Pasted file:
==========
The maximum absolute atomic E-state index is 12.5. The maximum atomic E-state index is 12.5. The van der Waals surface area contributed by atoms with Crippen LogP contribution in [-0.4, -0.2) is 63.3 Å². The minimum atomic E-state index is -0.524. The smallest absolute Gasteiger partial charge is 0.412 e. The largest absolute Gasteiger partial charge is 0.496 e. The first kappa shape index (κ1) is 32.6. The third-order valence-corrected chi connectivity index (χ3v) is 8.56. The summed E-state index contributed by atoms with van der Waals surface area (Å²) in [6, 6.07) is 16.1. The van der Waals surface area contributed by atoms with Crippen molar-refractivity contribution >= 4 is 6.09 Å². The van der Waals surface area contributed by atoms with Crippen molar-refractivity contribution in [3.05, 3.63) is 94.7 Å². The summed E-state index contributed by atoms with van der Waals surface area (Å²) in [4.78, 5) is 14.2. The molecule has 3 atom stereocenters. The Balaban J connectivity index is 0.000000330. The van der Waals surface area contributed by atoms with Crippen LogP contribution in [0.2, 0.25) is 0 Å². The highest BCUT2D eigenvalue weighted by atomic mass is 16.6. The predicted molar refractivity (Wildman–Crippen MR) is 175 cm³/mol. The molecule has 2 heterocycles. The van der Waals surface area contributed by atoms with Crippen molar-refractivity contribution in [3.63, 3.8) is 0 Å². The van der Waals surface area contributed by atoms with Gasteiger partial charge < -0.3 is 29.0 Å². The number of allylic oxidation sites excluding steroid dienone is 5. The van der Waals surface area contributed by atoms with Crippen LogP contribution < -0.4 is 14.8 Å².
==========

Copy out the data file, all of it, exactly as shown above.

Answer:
The maximum absolute atomic E-state index is 12.5. The maximum atomic E-state index is 12.5. The van der Waals surface area contributed by atoms with Crippen LogP contribution in [-0.4, -0.2) is 63.3 Å². The minimum atomic E-state index is -0.524. The smallest absolute Gasteiger partial charge is 0.412 e. The largest absolute Gasteiger partial charge is 0.496 e. The first kappa shape index (κ1) is 32.6. The third-order valence-corrected chi connectivity index (χ3v) is 8.56. The summed E-state index contributed by atoms with van der Waals surface area (Å²) in [6, 6.07) is 16.1. The van der Waals surface area contributed by atoms with Crippen molar-refractivity contribution >= 4 is 6.09 Å². The van der Waals surface area contributed by atoms with Crippen molar-refractivity contribution in [3.05, 3.63) is 94.7 Å². The summed E-state index contributed by atoms with van der Waals surface area (Å²) in [4.78, 5) is 14.2. The molecule has 3 atom stereocenters. The Balaban J connectivity index is 0.000000330. The van der Waals surface area contributed by atoms with Crippen LogP contribution in [0.2, 0.25) is 0 Å². The highest BCUT2D eigenvalue weighted by atomic mass is 16.6. The predicted molar refractivity (Wildman–Crippen MR) is 175 cm³/mol. The molecule has 2 heterocycles. The van der Waals surface area contributed by atoms with Crippen molar-refractivity contribution in [3.63, 3.8) is 0 Å². The van der Waals surface area contributed by atoms with Gasteiger partial charge < -0.3 is 29.0 Å². The number of allylic oxidation sites excluding steroid dienone is 5. The van der Waals surface area contributed by atoms with Crippen LogP contribution < -0.4 is 14.8 Å².